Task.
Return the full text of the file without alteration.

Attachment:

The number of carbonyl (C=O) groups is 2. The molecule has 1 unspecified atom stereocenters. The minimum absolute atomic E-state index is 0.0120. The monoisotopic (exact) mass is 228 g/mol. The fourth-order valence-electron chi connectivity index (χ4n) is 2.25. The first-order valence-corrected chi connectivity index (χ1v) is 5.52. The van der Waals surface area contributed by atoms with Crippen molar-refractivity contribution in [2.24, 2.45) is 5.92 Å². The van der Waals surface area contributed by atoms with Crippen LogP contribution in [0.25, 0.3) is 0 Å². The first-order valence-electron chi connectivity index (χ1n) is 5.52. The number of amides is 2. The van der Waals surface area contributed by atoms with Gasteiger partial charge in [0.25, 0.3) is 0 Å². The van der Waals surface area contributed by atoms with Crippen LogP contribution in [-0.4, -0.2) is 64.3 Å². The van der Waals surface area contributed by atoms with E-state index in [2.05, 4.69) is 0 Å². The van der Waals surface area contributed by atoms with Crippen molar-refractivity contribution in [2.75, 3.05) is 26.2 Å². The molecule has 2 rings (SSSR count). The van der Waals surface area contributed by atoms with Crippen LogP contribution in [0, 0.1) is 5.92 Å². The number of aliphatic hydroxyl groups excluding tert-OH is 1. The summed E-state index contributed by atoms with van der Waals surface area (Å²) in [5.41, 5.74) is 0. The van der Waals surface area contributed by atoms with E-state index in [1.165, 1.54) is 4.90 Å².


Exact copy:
The number of carbonyl (C=O) groups is 2. The molecule has 1 unspecified atom stereocenters. The minimum absolute atomic E-state index is 0.0120. The monoisotopic (exact) mass is 228 g/mol. The fourth-order valence-electron chi connectivity index (χ4n) is 2.25. The first-order valence-corrected chi connectivity index (χ1v) is 5.52. The van der Waals surface area contributed by atoms with Crippen molar-refractivity contribution in [2.24, 2.45) is 5.92 Å². The van der Waals surface area contributed by atoms with Crippen LogP contribution in [0.25, 0.3) is 0 Å². The first-order valence-electron chi connectivity index (χ1n) is 5.52. The number of amides is 2. The van der Waals surface area contributed by atoms with Gasteiger partial charge in [0.25, 0.3) is 0 Å². The van der Waals surface area contributed by atoms with Crippen LogP contribution in [-0.4, -0.2) is 64.3 Å². The van der Waals surface area contributed by atoms with E-state index in [2.05, 4.69) is 0 Å². The van der Waals surface area contributed by atoms with Crippen molar-refractivity contribution in [2.75, 3.05) is 26.2 Å². The molecule has 2 rings (SSSR count). The van der Waals surface area contributed by atoms with Crippen LogP contribution in [0, 0.1) is 5.92 Å². The number of aliphatic hydroxyl groups excluding tert-OH is 1. The summed E-state index contributed by atoms with van der Waals surface area (Å²) in [5.41, 5.74) is 0. The van der Waals surface area contributed by atoms with E-state index in [1.165, 1.54) is 4.90 Å².